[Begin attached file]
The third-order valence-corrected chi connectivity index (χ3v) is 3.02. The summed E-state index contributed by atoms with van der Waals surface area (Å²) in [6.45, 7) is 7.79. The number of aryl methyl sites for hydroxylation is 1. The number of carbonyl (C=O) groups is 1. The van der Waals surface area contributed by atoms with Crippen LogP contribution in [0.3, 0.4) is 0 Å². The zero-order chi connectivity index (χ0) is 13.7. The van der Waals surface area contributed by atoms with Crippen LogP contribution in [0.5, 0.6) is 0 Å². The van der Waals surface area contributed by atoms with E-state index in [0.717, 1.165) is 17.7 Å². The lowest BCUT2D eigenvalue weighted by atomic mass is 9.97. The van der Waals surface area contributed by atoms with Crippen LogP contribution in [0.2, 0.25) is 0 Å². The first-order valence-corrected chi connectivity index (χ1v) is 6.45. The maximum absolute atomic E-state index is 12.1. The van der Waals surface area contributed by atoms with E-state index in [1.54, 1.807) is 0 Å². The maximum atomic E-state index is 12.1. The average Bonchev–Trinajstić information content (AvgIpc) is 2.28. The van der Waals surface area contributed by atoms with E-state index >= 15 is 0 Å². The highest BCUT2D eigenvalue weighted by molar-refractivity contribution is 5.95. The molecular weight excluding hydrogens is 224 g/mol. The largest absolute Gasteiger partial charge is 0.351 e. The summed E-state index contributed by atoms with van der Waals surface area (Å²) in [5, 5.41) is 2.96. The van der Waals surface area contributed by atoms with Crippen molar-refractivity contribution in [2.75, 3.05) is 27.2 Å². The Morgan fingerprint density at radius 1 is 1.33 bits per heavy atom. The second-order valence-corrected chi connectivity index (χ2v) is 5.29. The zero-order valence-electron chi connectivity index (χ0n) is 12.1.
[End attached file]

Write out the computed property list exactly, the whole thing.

The third-order valence-corrected chi connectivity index (χ3v) is 3.02. The summed E-state index contributed by atoms with van der Waals surface area (Å²) in [6.45, 7) is 7.79. The number of aryl methyl sites for hydroxylation is 1. The number of carbonyl (C=O) groups is 1. The van der Waals surface area contributed by atoms with Crippen LogP contribution in [0.3, 0.4) is 0 Å². The zero-order chi connectivity index (χ0) is 13.7. The van der Waals surface area contributed by atoms with Crippen LogP contribution in [0.5, 0.6) is 0 Å². The van der Waals surface area contributed by atoms with E-state index in [0.717, 1.165) is 17.7 Å². The lowest BCUT2D eigenvalue weighted by atomic mass is 9.97. The van der Waals surface area contributed by atoms with Crippen LogP contribution in [0.2, 0.25) is 0 Å². The first-order valence-corrected chi connectivity index (χ1v) is 6.45. The maximum absolute atomic E-state index is 12.1. The van der Waals surface area contributed by atoms with E-state index in [1.54, 1.807) is 0 Å². The maximum atomic E-state index is 12.1. The average Bonchev–Trinajstić information content (AvgIpc) is 2.28. The van der Waals surface area contributed by atoms with E-state index >= 15 is 0 Å². The highest BCUT2D eigenvalue weighted by molar-refractivity contribution is 5.95. The molecular weight excluding hydrogens is 224 g/mol. The largest absolute Gasteiger partial charge is 0.351 e. The summed E-state index contributed by atoms with van der Waals surface area (Å²) in [5, 5.41) is 2.96. The van der Waals surface area contributed by atoms with Crippen molar-refractivity contribution in [2.75, 3.05) is 27.2 Å². The Morgan fingerprint density at radius 1 is 1.33 bits per heavy atom. The second-order valence-corrected chi connectivity index (χ2v) is 5.29. The zero-order valence-electron chi connectivity index (χ0n) is 12.1.